Baker also serves on the advisory committee and has been a senior consultant with Compass Lexecon since 2011. Compass Lexecon advised Google in the FTC’s antitrust investigation, working closely with Google’s in-house counsel and outside counsel Wilson Sonsini Goodrich & Rosati.

Compass Lexecon has also boasted of submitting several white papers and working closely with FTC staff throughout the investigation.

Jason Furman
Furman is a fellow at the Google-funded Peterson Institute for International Economics

In January 2017, Furman joined the Peterson Institute for International Economics (PIIE) as a non-resident senior fellow. The same year, Google became one of the largest financial backers of PIIE, contributing between $100,000-$999,999 through the “Google Foundation of the Tides Foundation” according to PIIE’s transparency report.

With the exception of a contribution “over $100,000” in 2012, Google had not been a PIIE supporter in subsequent years until Furman joined the organization in 2017. While he chaired the Obama administration’s council of economic advisors, Furman met often with senior Google officials, including at key junctures of the FTC investigation into the company. The Wall Street Journal reported that Furman met with Google lobbyist Johanna Shelton and General Counsel Kent Walker on December 12, 2011, in the midst of the FTC’s antitrust investigation of the company.

Later that day, Furman met with several FTC officials, including the FTC chairman, Jon Leibowitz, according to the story. Furman will be participating on a panel titled “The Current Landscape of Competition and Consumer Protection Law and Policy.”

Janet McDavid
McDavid works at law firm Hogan Lovells, which has represented Google in numerous antitrust and other matters

McDavid focuses on antitrust investigations, merger review, and antitrust policy issues at Hogan Lovells, a law firm that has also represented Google in several legal matters including patent disputes.

Former FTC Chair Edith Ramirez, who was criticized during her tenure at FTC for being too acquiescent to Google’s wishes, now heads global antitrust for Hogan Lovells. Only days after a Wall Street Journal article in 2015 revealed that FTC staff at the bureau of competition recommended filing antitrust charges against Google in 2012, Google lobbyist Johanna Shelton demanded that the FTC and Ramirez issue a public statement to help the search giant staunch the negative coverage of the story. Two days later, Ramirez did just that, releasing a public statement that addressed Shelton’s concerns.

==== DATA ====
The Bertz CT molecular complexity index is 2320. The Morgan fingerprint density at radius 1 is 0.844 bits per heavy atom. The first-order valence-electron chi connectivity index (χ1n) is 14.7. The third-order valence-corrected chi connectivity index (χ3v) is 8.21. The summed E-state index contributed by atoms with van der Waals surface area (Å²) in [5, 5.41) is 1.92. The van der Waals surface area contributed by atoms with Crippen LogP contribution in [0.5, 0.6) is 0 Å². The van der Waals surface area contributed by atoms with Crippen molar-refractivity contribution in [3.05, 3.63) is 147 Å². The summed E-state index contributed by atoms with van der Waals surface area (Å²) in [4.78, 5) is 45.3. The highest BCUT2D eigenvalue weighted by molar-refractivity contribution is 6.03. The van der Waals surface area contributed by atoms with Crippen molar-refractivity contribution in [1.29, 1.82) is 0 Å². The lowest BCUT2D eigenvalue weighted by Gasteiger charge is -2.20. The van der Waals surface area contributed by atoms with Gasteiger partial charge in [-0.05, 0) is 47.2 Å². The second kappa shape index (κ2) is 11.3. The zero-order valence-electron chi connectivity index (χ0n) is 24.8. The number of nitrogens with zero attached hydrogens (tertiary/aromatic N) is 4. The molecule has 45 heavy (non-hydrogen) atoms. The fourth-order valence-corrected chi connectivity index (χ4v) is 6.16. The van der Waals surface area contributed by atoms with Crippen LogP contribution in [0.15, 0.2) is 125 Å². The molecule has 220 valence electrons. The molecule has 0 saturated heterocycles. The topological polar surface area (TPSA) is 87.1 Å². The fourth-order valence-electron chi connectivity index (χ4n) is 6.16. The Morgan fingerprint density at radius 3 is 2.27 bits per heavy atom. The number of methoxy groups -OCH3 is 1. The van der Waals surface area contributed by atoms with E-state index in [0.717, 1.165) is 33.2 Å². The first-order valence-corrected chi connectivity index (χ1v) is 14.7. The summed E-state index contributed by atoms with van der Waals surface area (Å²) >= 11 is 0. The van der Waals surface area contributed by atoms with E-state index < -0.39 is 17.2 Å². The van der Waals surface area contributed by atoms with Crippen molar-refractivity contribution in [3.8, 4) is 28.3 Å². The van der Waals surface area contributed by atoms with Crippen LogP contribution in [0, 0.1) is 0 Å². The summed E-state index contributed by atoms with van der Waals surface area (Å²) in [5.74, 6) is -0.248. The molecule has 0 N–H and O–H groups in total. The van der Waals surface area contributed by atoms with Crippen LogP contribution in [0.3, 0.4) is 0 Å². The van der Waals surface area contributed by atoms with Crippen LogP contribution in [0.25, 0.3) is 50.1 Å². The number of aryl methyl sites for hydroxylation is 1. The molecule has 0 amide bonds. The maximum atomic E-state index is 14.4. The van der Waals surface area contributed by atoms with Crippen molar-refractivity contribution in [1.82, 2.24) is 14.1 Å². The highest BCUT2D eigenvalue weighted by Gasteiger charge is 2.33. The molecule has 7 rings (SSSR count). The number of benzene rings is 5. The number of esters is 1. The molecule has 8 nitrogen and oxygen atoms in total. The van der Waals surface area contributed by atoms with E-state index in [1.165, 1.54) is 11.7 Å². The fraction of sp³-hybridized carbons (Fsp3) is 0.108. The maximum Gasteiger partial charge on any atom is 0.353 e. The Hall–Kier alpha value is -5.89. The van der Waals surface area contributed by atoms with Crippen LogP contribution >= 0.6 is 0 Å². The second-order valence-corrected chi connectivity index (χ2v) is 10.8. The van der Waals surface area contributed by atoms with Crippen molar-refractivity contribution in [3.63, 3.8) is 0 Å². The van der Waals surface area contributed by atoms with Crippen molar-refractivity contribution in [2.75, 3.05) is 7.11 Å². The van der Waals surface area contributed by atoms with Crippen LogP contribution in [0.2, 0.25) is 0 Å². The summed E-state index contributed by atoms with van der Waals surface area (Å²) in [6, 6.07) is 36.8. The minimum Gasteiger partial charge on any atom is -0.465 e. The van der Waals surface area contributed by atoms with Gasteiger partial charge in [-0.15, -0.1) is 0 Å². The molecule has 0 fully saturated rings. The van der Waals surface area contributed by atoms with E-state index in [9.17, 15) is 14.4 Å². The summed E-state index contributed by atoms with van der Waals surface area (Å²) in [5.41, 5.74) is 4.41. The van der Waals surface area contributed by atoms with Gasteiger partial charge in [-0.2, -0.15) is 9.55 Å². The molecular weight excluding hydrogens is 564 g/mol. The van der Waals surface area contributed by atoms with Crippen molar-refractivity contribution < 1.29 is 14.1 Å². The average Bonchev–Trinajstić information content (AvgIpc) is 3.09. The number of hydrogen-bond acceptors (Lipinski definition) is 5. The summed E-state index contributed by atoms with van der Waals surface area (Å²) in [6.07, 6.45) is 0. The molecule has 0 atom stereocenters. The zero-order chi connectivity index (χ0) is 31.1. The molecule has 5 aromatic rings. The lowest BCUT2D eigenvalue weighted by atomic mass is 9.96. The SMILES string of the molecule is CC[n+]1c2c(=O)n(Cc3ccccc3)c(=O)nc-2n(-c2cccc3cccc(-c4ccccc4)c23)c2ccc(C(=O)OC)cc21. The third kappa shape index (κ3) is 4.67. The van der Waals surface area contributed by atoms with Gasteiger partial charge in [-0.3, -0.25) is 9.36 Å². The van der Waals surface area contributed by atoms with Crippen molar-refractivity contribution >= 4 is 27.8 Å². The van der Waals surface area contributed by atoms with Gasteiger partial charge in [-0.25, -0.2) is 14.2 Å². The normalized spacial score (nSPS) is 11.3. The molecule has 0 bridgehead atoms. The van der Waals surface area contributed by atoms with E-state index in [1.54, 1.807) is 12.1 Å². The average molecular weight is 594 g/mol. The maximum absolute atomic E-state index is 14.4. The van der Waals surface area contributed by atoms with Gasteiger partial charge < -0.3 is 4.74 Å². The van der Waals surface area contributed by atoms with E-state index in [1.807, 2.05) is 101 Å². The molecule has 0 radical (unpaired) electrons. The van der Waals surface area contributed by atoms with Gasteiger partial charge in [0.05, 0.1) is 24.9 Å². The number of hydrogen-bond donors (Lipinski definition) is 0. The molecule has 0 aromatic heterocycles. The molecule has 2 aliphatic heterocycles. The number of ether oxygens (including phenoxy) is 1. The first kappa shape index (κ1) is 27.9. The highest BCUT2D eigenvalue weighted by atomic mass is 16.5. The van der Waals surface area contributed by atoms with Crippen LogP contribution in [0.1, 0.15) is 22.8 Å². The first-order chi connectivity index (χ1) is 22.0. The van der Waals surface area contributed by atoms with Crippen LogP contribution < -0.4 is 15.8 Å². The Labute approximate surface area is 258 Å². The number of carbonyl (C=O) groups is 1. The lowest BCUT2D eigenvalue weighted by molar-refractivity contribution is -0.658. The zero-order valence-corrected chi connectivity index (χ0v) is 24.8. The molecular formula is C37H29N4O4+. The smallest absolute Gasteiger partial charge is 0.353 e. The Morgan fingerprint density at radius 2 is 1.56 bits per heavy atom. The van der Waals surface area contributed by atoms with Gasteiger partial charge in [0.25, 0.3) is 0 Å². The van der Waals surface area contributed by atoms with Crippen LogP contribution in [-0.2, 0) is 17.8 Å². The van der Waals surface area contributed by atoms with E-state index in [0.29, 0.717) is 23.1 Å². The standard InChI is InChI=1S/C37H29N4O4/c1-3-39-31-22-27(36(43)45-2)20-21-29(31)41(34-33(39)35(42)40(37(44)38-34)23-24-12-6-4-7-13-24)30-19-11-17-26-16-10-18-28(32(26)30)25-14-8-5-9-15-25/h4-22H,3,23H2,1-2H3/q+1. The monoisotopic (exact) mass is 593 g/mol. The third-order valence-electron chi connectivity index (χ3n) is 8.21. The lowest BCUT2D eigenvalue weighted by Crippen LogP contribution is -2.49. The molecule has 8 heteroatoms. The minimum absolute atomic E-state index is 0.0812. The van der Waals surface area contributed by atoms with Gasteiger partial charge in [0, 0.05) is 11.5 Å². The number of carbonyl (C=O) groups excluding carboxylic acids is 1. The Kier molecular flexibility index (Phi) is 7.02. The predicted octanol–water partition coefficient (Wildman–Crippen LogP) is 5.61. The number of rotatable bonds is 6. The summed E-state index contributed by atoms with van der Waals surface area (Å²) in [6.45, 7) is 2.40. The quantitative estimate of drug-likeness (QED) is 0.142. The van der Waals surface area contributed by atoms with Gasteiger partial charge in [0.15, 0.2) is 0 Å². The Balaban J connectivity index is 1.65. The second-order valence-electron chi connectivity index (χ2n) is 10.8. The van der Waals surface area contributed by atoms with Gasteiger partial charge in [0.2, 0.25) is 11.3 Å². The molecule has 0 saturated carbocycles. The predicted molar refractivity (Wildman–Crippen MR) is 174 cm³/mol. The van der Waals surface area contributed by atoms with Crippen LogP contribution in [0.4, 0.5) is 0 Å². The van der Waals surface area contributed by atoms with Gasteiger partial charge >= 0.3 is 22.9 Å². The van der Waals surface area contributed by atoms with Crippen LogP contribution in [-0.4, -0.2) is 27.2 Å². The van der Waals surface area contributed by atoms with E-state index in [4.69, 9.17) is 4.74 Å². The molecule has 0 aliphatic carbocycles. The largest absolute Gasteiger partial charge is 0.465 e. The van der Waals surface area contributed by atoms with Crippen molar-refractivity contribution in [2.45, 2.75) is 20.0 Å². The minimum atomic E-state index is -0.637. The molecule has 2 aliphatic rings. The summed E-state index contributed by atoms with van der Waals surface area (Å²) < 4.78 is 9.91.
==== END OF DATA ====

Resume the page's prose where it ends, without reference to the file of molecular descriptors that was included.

McDavid will be participating on a panel titled, The Current Landscape of Competition and Consumer Protection Law and Policy.

Fiona Scott Morton
Scott Morton is a senior consultant for Charles River Associates, which has represented Google in numerous antitrust matters around the world

Scott Morton is a professor of economics at Yale School of Management. From 2006-2011 and again from 2013 to present, Scott Morton has served as a senior consultant to Charles River Associates, which advised Google in the FTC investigation and numerous other antitrust matters.

Scott Morton will be participating on a panel titled “Has the U.S. Economy Become more Concentrated and Less Competitive: A Review of the Data.”

Gene Kimmelman
Kimmelman is the head of Google-funded nonprofit Public Knowledge

Kimmelman, a consumer protection advocate and expert in competition and antitrust law is the current president and CEO of Public Knowledge, a nonprofit digital rights group focused on copyright, telecommunications and internet law. Google has been a “platinum” financial sponsor of Public Knowledge since at least 2015.

In addition, Google’s former head of public policy, Andrew McLaughlin, is currently a Public Knowledge board member. Hal Abelson, a faculty member with Google Research, previously served on the board of the organization.

Kimmelman’s FTC bio includes no disclosure of Google’s funding of his organization. Kimmelman will be participating on a panel titled, “Vertical Mergers.”

Daniel O’Brien
O’Brien is an Executive Vice President at Compass Lexecon, which advised Google in the FTC’s antitrust investigation of the company and other matters

Before joining Compass Lexecon, O’Brien served as a senior economic policy adviser in the Federal Trade Commission’s Bureau of Economics. O’Brien also worked at the Department of Justice’s antitrust division. While at the FTC, he oversaw the economic analysis of all of the agency’s antitrust investigations.

Compass Lexecon advised Google in the FTC’s antitrust investigation, working closely with Google’s in-house counsel and outside counsel Wilson Sonsini Goodrich & Rosati. Compass Lexecon also boasts of submitting several white papers and working closely with FTC staff throughout the investigation.

O’Brien will be on a panel titled “Vertical Mergers.”

Comments Submitted Also Lack Disclosure

The FTC also invited interested parties to submit written comments for the hearings.

Many groups and individuals did so—including ICLE, Tech Freedom, David Balto, R Street Institute and Computer and Communications Industry Association (CCIA),—without disclosing the fact that they have been funded by Google.

September 12, 2018